Burberry’s Riccardo Tisci taps into the fluid generation


There were elegant pleated silk skirts and several of the models were women, but Burberry’s latest catwalk show – filmed in the brand’s empty and shuttered London flagship store and live-streamed as part of a digital-only London fashion week – was an entirely menswear collection.

In a Zoom call after the show, the designer Riccardo Tisci shrugged off any apparent contradiction as representing an outdated way of thinking about clothes. “Fluidity is a really important word to the younger generation,” he said. “They aren’t frightened of it, because they aren’t scared of their sexuality.”

Tisci also refuted the assumption that showing only menswear during London fashion week should be seen as shifting Burberry away from femininity. The appeal of femininity, he said, was no longer restricted to womenswear. “Actually I want to make Burberry more sensual, more soft. I think I can do that in a very powerful way by doing it in menswear.”

A charity partnership with the footballer Marcus Rashford, who starred in a recent Burberry campaign, has boosted the visibility of the company’s menswear. It now accounts for half of all sales.

“Camaraderie”, “freedom” and “the great outdoors” are the aspirational must-haves of 2021, according to Burberry. Models carried camping rucksacks, complete with rolled-up blankets. Some had umbrellas slotted behind the shoulder straps.

Tisci said he wanted to conjure up the mood of the progressive, open-air woodcraft groups that grew in popularity among young people in Britain in the 1920s, exploring alternative lifestyles centred around early environmental principles.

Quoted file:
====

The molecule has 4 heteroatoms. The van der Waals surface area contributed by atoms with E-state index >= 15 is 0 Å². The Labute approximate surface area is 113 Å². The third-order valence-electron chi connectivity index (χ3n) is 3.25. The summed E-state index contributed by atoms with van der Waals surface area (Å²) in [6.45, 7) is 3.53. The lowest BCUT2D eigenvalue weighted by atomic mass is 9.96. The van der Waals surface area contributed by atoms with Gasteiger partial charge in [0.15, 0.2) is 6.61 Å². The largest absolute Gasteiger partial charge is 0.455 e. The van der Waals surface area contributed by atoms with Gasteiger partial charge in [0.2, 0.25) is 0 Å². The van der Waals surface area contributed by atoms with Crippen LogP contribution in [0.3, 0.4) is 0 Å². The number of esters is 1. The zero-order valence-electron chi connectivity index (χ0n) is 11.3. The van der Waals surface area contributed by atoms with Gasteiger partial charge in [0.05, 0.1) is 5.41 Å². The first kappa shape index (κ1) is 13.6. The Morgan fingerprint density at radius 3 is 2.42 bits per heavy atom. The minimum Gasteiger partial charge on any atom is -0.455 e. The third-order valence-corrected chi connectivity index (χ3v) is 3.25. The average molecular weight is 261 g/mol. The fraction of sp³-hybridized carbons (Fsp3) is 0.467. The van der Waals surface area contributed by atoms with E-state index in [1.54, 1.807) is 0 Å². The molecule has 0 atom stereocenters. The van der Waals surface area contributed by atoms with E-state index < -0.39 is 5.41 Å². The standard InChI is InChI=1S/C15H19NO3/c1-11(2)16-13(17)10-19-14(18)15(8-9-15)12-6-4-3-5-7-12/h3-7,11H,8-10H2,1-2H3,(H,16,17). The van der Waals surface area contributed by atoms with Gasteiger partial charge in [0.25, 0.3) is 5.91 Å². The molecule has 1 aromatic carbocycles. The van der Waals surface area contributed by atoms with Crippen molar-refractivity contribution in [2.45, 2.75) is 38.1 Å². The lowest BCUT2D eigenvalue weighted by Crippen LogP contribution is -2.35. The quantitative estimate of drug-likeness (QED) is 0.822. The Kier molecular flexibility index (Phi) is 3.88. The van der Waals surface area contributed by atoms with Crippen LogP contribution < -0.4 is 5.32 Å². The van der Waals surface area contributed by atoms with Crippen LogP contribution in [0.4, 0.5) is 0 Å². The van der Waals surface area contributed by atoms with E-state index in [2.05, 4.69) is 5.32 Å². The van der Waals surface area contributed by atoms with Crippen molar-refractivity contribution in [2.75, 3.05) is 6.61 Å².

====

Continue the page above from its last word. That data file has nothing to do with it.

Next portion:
“It is a part of British history that feels relevant now,” he said. “Because in a way we’ve been through a war too. After going through so much negativity there is a need to be outdoors, with the sun and the sky.”

He had “been learning the English way to dress” at home in London during lockdown, he said. “I used to be always in black T-shirt, jeans, white trainers. But I always loved the eccentric English way of dressing, and now I’m wearing Birkenstocks and tracksuit bottoms and cashmere overcoats. There is so much character in the way British people dress in the street.”

Missing the “passion” of a live fashion week, he is hoping that shows return next season. “We just have to wait and see what’s allowed. But I’m dreaming of doing a catwalk show in Trafalgar Square, or at Buckingham Palace,” he joked.

London fashion week is taking place in an increasingly fractious political atmosphere. Frustration is building within the industry about a lack of governmental support for businesses negotiating the costs, difficulties and time delays brought about by Brexit.

Tamara Cincik, the founder of the Fashion Roundtable thinktank, described the double whammy of the pandemic and Brexit as a perfect storm for British fashion.

The UK Fashion and Textile Association estimates that about three-quarters of Britain’s clothing and textile exports, representing £9.6bn in trade, go to the EU. Designers including Katherine Hamnett and Alice Temperley have reacted with exasperation to the culture secretary Oliver Dowden’s suggestion that designers use their “star power” to tackle the problems caused by Brexit.

Hamnett predicted that “If there isn’t a radical overhaul, British brands will die”. Samantha Cameron, the wife of the former prime minister David Cameron and owner of the independent British fashion brand Cefinn, recently described post-Brexit trading conditions as “difficult and challenging”.